The next minimum value in the distance array is owned by D. So that is the vertex that we are going to process next. Notice that D does not have any edges incident to it. So there is no work to be done. And then we run our final ExtractMin operation and we are going to see that we have only one value left in the set or the priority queue, whatever you are working with. And that is the value corresponding to vertex B.

So let us consider vertex B. You will see that there is an edge that is incident on B, the edge from B to C. And one question here is, is this edge tense? So let us think about this. The current value of the distance of C is three. On the other hand, if you look at the distance of B + the weight of the edge from B to C, then you get a value of 10 ± 10. And that is zero. So in fact, it is quicker to reach C from S via B. But unfortunately, we decided to take the longer route based on whatever we have discovered so far.

Intuitively, the issue with missing out on this edge is that, well, when we did discover B, that was already an expensive proposition and Dijkstra’s algorithm did not think that you are going to be able to do anything better in the future. And indeed if all the edge weights are guaranteed to be non-negative, then you can see here that there is no way that you could have improved on the distance of C by going via B because this edge from B to C would have had a weight of zero, at best, and then you could not possibly beat what you already have for C.

But somehow these negative edge weights coming in later could really mess around with your calculations. But at this point, notice that the algorithm cannot really do anything meaningful. The queue is empty. There is no way to actually register this improved distance and make sense of it.

(Refer Slide Time: 06:46 & 07:38)

So you can see why Dijkstra’s algorithm is going to fail in the presence of negative edge weights, and this is one example to illustrate that. Now we are going to make a very simple modification to Dijkstra’s algorithm that will actually fix this issue. And once again, you could pause the video here and think about what sort of a modification would you attempt if you had to work around such issues.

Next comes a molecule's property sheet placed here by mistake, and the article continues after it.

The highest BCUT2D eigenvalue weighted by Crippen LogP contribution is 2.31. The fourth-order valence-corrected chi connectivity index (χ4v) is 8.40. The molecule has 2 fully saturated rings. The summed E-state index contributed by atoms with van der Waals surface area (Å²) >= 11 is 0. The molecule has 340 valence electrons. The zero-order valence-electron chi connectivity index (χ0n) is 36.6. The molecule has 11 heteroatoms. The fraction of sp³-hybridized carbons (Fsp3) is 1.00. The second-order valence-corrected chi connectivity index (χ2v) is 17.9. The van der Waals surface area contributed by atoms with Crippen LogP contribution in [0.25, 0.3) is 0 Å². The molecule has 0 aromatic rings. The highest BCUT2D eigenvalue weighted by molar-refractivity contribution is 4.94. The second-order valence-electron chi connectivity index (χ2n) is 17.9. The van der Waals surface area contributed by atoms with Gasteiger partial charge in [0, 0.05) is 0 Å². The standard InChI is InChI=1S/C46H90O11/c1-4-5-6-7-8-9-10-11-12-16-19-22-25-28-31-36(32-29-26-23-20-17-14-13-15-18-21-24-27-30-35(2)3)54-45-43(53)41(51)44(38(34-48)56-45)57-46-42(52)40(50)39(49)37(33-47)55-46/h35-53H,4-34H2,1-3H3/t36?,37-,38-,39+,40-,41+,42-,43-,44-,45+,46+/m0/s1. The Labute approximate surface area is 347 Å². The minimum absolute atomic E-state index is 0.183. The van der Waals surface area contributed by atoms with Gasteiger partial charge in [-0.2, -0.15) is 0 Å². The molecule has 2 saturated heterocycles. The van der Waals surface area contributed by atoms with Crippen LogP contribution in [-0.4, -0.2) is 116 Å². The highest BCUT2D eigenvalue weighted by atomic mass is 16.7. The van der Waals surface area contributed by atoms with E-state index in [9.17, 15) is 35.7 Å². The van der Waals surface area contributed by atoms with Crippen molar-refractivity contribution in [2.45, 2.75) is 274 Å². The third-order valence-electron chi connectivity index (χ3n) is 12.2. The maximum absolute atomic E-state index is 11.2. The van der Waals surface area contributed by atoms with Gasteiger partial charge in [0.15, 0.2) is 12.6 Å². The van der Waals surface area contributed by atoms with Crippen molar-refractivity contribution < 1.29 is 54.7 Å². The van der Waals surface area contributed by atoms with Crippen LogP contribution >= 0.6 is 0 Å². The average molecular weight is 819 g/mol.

The natural thing seems to be to somehow allow for these relaxations even after the vertices at the other end of the edges have left the priority queue. Perhaps there is some way of bringing them back in. So please think about this hint, which pretty much gives me the modification that needs to be made, but still feel free to pause here and think this through before you continue the conversation with me.

Okay, so hopefully you have had a chance to think about this a little bit, and let us take a look at the modified version of Dijkstra’s algorithm here. So remember that previously, what we were doing was that we inserted all the values of the vertex distance pairs into our priority queue. Now what we are going to do is we are just going to insert ‘S,0,’ which is the only vertex about which we know anything at the start. And other than this, the priority queue is empty.

This is just a minor difference in the initialization. And what we are going to do going forward is that every time we relax a tense edge, we are going to ask ourselves – Is V, which is the vertex at the receiving end of the tense edge – we are gonna ask ourselves if V is already in the priority queue. If it is then as before, we decrease its value appropriately. And if it is not in the queue, we actually bring it back.

I said queue and what I really meant was the priority queue or the set or whatever it is that we are using to maintain information. So what we want going to do is make sure that V makes a comeback if an edge incident on V has been relaxed. So this way, it is possible that a vertex gets out of the queue and then comes back and is extracted again, and so on and so forth.